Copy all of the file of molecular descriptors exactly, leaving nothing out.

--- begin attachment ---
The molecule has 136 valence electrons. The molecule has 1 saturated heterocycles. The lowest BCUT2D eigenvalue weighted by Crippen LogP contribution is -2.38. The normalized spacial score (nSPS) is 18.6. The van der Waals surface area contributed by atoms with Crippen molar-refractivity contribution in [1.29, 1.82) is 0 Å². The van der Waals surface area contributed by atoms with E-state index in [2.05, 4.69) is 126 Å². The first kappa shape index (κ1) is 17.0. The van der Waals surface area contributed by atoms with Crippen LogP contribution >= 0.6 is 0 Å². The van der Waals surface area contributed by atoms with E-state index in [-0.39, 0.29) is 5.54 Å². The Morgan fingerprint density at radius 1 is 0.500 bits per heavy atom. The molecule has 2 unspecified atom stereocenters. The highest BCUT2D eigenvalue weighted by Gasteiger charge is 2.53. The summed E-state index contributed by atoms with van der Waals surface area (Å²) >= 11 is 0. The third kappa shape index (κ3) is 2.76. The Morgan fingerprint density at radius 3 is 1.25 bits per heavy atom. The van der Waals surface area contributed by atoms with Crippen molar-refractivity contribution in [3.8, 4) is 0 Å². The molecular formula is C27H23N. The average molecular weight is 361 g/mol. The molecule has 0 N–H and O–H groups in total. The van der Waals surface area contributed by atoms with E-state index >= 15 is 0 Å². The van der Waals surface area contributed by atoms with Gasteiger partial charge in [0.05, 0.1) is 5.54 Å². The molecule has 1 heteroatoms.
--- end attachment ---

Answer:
The molecule has 136 valence electrons. The molecule has 1 saturated heterocycles. The lowest BCUT2D eigenvalue weighted by Crippen LogP contribution is -2.38. The normalized spacial score (nSPS) is 18.6. The van der Waals surface area contributed by atoms with Crippen molar-refractivity contribution in [1.29, 1.82) is 0 Å². The van der Waals surface area contributed by atoms with E-state index in [2.05, 4.69) is 126 Å². The first kappa shape index (κ1) is 17.0. The van der Waals surface area contributed by atoms with Crippen LogP contribution >= 0.6 is 0 Å². The van der Waals surface area contributed by atoms with E-state index in [-0.39, 0.29) is 5.54 Å². The Morgan fingerprint density at radius 1 is 0.500 bits per heavy atom. The molecule has 2 unspecified atom stereocenters. The highest BCUT2D eigenvalue weighted by Gasteiger charge is 2.53. The summed E-state index contributed by atoms with van der Waals surface area (Å²) >= 11 is 0. The third kappa shape index (κ3) is 2.76. The Morgan fingerprint density at radius 3 is 1.25 bits per heavy atom. The van der Waals surface area contributed by atoms with Crippen molar-refractivity contribution in [3.8, 4) is 0 Å². The molecular formula is C27H23N. The average molecular weight is 361 g/mol. The molecule has 0 N–H and O–H groups in total. The van der Waals surface area contributed by atoms with E-state index >= 15 is 0 Å². The van der Waals surface area contributed by atoms with Gasteiger partial charge in [0.05, 0.1) is 5.54 Å². The molecule has 1 heteroatoms.